Deep Diving Into Bone Mineral Density And Osteoporosis

african american lady examining xray during bone mineral density testA bone mineral density test, otherwise known as a bone density test, detects whether you have osteoporosis. The term “osteoporosis” originates from Greek, which means “porous bone.”

If your patient has this condition, their bones tend to become weak and thin. In other words, they become more vulnerable to break. And since it’s a silent condition, you don’t experience any symptoms. Without taking a bone density test, you might not recognize you have osteoporosis until your bone breaks.

Bone densitometry is carried out through the dual-energy X-ray absorptiometry (DEXA) technique, in a single scan, as quickly as possible, minimizing the exam time.

Bone Densitometry

Bone densitometry is a modernized exam determining whether your patient has normal bone density, osteoporosis, or low bone mass. If you have low bone density values, the higher the likelihood of a bone fracture.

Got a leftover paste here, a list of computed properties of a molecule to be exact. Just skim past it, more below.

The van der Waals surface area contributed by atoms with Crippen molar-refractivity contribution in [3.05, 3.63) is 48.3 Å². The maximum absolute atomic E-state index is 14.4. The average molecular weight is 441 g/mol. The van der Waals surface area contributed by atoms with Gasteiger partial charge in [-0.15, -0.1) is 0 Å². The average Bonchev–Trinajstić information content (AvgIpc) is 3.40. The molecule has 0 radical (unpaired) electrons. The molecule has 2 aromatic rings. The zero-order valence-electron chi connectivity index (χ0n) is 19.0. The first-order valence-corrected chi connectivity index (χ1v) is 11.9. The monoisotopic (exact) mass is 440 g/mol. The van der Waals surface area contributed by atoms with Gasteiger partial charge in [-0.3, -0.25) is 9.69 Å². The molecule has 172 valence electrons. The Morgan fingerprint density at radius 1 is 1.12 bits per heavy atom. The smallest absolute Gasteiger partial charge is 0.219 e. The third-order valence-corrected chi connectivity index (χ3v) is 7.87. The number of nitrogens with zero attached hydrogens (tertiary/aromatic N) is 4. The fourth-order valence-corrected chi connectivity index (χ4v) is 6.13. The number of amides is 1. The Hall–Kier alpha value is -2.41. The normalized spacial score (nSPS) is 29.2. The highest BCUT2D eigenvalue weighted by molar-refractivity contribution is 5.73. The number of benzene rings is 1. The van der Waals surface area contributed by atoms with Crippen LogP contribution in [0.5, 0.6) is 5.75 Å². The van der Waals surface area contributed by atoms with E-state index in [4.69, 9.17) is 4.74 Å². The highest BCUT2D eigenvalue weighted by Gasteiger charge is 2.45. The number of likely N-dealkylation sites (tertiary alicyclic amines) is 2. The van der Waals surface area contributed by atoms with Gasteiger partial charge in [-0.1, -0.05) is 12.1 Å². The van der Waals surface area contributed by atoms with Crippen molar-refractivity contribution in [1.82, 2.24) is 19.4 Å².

The bone mineral density (BMD) test is usually painless and quick. The test estimates how thick or dense your bones are by utilizing X-rays.

These X-rays measure the amount of calcium and minerals present in a part of your bone. If you have more minerals, the better. That means your bones are denser, stronger, and less likely to break. And if your mineral is low, the higher the likelihood of damaging your bone in a fall.

How To Determine Bone Mineral Density?

It is painless, safe, and non-invasive, with an extremely low radiation.  The World Health Organization specifies that the exam must primarily be carried out on two parts of your body: the hip and the lumbar vertebra. The test might be performed on your forearm (distal radius).

During this exam, your they lie under a special scanner without needing to take off their clothes. The scanner usually moves along the whole body of your patient to capture an image of the interested area. The exam is quick and often lasts about 15 minutes.

Patient lying fully clothed

Who Should Consider It?

Although osteoporosis is a health condition that primarily affects post-menopausal, it might also affect men to a lesser degree. As such, the specific exam is recommended for:

  • Men over 70 years
  • Women over 65 years
  • Post-menopausal below 65 years with risk factors
  • Menopausal with risk factor conditions
  • People with BMI < 20